Bushy Cord Lichen (Usnea subfloridana), photo by Hugh Griffith
Ask an Usnea
by Hugh Griffith
Nature abhors a vacuum. It is also not big on pigeonholing. You don’t have to limit yourself to being an animal, plant, or fungus. You could be a combo. You could be a lichen.
Lichens (pronounced "lie'kuhn") are interesting amalgams of fungi, responsible for their form, and plants, usually algae, whose photosynthetic activities provide the energy to do what lichens do, which includes forming green-grey crusty layers on rocks, flaky patches on tree branches, or, at their most spectacular, clumps of weird green hair dangling from tree limbs.
Lichens are found worldwide and are strongly locked within the food webs of our planet. They are both food and home to mites and other small invertebrates, which are prey to spiders. Slugs and snails also chomp on lichens, and all of the above are prey to shrews and to migratory birds, which in turn are consumed by almost anything larger. Butterflies, moths, stick insects and other insects have evolved to mimic the scraggly appearance of lichens as a defensive tactic, and their larval or adult forms may eat lichen.
Lichens also are important winter food for larger animals, including deer, caribou, and humans. Locally, they are used intensively by the native Douglas squirrel and rufous hummingbird for nest construction.
About 14,000 lichens are known. There are no doubt many more species unknown, awaiting discovery by intrepid lichenologists, but how many lichenologists can there be on a planet as small as earth? I suspect there are (unfortunately, and perhaps not for long) more NHL teams that there are active lichenologists.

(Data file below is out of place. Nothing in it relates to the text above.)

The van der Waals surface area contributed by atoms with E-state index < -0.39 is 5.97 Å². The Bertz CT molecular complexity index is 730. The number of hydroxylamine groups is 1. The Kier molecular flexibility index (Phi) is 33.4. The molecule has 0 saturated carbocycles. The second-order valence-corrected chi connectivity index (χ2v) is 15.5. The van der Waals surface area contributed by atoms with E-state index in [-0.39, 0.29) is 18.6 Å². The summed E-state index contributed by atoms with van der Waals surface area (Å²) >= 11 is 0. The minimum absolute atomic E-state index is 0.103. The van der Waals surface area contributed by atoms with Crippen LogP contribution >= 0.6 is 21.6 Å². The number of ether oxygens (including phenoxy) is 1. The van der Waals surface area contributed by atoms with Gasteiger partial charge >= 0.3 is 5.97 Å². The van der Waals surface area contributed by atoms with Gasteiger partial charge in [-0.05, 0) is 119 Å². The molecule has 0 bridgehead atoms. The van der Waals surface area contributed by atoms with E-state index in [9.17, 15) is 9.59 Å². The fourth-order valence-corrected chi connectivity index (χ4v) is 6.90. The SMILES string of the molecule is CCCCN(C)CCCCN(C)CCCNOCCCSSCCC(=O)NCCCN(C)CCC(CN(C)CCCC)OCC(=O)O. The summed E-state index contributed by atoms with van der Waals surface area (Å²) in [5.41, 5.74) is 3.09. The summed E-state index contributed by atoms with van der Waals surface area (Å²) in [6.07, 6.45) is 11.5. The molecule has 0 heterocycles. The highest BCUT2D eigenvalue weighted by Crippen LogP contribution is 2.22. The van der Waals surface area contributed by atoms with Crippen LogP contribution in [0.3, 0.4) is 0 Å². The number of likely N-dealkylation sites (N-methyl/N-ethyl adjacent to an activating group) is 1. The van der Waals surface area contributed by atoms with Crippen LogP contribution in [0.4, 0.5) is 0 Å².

Lichens lack a root system. They absorb water directly through their surfaces. Some, such as the bushy cord lichen, Usnea subfloridana, can also readily absorb minerals from the air, which makes them important air quality indicators. Absorbed pollutants quickly affect the algal partner. Photosynthesis stops, and the lichen dies. In densely populated areas of the world that have been subjected to decades of air pollution, once common lichens are long gone.
It is thus reassuring that clumps of Usnea are common in the Richmond Nature Park, which is a bit of a surprise given the planes, trains, and automobiles that swarm it continuously.
Unlike my previous column, in which I described the difficulties in photographing a very elusive bird, photographing a lichen is as easy as falling off a log. In fact, I discovered it is very easy to do both, almost simultaneously.
The next time you visit the Nature Park, find a lichen-dotted patch of forest (near the pond is best) and breathe deeply. The air is good. Ask an Usnea.
Hugh Griffith is a BC biologist
and science writer, and former naturalist at the Richmond Nature Park.